Hans Memling (1430/40–1494)
Probably born in the German town of Seligenstadt, the man sometimes identified as the painter of Obrecht’sJacob Obrecht was a South Netherlandish composer known mainly for his substantial output of Mass Ordinary settings in the late 15th century, as well as for his motets and songs… portrait spent most of his life in Bruges, at the same time as the Master of the St. Lucy LegendThe Master of the St. Lucy Legend was an anonymous artist active in Bruges in the late 15th century, at the same time as Hans Memling, which implies shared patrons and mutual stylistic influence…. The fact that he was not part of the painter’s guild and did not receive official commissions from town or court indicates a possible connection to the duke Charles the Bold or another prominent figure in Bruges, which would have permitted him to work with fewer restrictions. Memling had previously studied with Rogier van der Weyden in Brussels, as it appears from stylistic similarity and written records. Since many of his works are signed, it has not been difficult to identify others, and the full inventory of his known works includes about twenty altarpieces, fifteen Virgin and Child paintings, twenty other paintings of themes from Gospels and saints, and over thirty portraits of wealthy burghers, churchmen, and aristocrats (many on side panels of religious artwork).Memling’s figures are typically static and emotionless, with the emphasis on their locations in space and physical features rather than other elements of individuality. These tall men and women have often been compared to sculpture. The influence of van der Weyden interacts with other training in Germany or Flanders, while his Renaissance ornamentation and his portraits with landscape backgrounds demonstrate inspiration from the Italians. His method involved few layers of paint, often with a layer of color and a separate layer for neutral light and shading.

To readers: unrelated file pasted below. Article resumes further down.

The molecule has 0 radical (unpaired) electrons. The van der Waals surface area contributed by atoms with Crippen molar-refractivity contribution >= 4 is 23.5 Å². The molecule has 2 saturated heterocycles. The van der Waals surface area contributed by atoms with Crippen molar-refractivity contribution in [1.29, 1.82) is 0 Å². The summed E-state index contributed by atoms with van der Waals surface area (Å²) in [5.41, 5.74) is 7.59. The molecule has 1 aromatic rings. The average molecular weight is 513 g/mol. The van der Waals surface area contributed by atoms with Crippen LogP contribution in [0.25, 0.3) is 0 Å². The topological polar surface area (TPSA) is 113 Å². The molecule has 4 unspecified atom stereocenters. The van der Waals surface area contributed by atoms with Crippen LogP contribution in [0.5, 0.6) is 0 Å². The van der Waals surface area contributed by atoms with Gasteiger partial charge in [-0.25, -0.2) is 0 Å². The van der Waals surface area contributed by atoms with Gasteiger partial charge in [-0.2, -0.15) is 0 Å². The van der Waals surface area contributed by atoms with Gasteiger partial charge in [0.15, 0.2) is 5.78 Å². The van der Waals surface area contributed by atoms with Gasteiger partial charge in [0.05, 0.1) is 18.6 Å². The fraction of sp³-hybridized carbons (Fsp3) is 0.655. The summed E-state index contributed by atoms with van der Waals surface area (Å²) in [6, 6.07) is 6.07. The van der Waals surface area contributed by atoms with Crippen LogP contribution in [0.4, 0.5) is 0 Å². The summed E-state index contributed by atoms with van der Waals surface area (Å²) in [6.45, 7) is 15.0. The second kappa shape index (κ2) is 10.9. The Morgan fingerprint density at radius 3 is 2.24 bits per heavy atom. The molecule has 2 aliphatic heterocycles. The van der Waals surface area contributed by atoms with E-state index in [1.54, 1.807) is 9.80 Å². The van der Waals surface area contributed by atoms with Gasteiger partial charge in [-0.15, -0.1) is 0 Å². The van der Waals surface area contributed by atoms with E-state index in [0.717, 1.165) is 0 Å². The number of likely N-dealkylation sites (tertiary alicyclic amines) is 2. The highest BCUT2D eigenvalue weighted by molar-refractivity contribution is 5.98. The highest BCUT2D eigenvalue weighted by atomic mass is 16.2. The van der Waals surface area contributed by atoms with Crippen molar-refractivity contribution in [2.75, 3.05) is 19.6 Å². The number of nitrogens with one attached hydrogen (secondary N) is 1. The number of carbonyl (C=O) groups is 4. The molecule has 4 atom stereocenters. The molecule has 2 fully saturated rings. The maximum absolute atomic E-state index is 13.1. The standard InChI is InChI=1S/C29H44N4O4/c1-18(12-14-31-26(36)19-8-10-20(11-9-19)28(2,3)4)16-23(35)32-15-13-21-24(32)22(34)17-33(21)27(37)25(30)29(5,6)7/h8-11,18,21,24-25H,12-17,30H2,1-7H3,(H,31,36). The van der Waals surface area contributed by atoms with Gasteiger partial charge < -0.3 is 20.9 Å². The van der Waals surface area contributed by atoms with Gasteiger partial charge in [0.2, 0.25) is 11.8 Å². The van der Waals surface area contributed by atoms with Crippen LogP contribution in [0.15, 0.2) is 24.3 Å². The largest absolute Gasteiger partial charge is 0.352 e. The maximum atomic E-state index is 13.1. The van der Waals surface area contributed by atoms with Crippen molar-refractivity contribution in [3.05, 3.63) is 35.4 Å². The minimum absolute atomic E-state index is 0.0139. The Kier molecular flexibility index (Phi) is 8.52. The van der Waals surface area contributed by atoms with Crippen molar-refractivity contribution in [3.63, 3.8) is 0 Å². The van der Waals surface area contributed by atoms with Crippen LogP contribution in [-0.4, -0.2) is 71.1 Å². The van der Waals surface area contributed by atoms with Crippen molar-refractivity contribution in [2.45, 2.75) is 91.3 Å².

Although the portrait of Jacob Obrecht is dated two years after Memling’s death, many art historians have concluded from its quality and style that it is Memling’s work. Obrecht is relaxed and confident, framed elegantly in space in order to imply a comfortable distance from the viewer. This contributes to the sculpture-like appearance that strongly recalls Memling’s known work. Due to imperfections in the anatomy of the fingers and the shading of the hands, compared to the expertly-painted eyelashes and stubble on the face, art historians have also suggested that a less skilled painter was required to finish the portrait after Memling’s death.

Select Bibliography:

Vos, Dirk de. 2003 “Memling [Memlinc], Hans.” Grove Art Online. 7 Aug. 2018. www.groveartonline.com

Friedländer, Max J. Die altniederländische Malerei. Vol. 6, Memling und Gerard David. Berlin: Paul Cassirer, 1934. Translated by Heinz Norden as Early Netherlandish Painting. Vol. 6, Hans Memlinc and Gerard David. New York: Praeger, 1971.

Hand, John Oliver and Martha Wolf. Early Netherlandish Painting. Washington, DC: National Gallery of Art, 1986. See in particular pp. 184-201.

Wegman, Rob C. Born for the Muses: The Life and Masses of Jacob Obrecht. New York: Oxford University Press, 1994. See in particular pp. 296-98.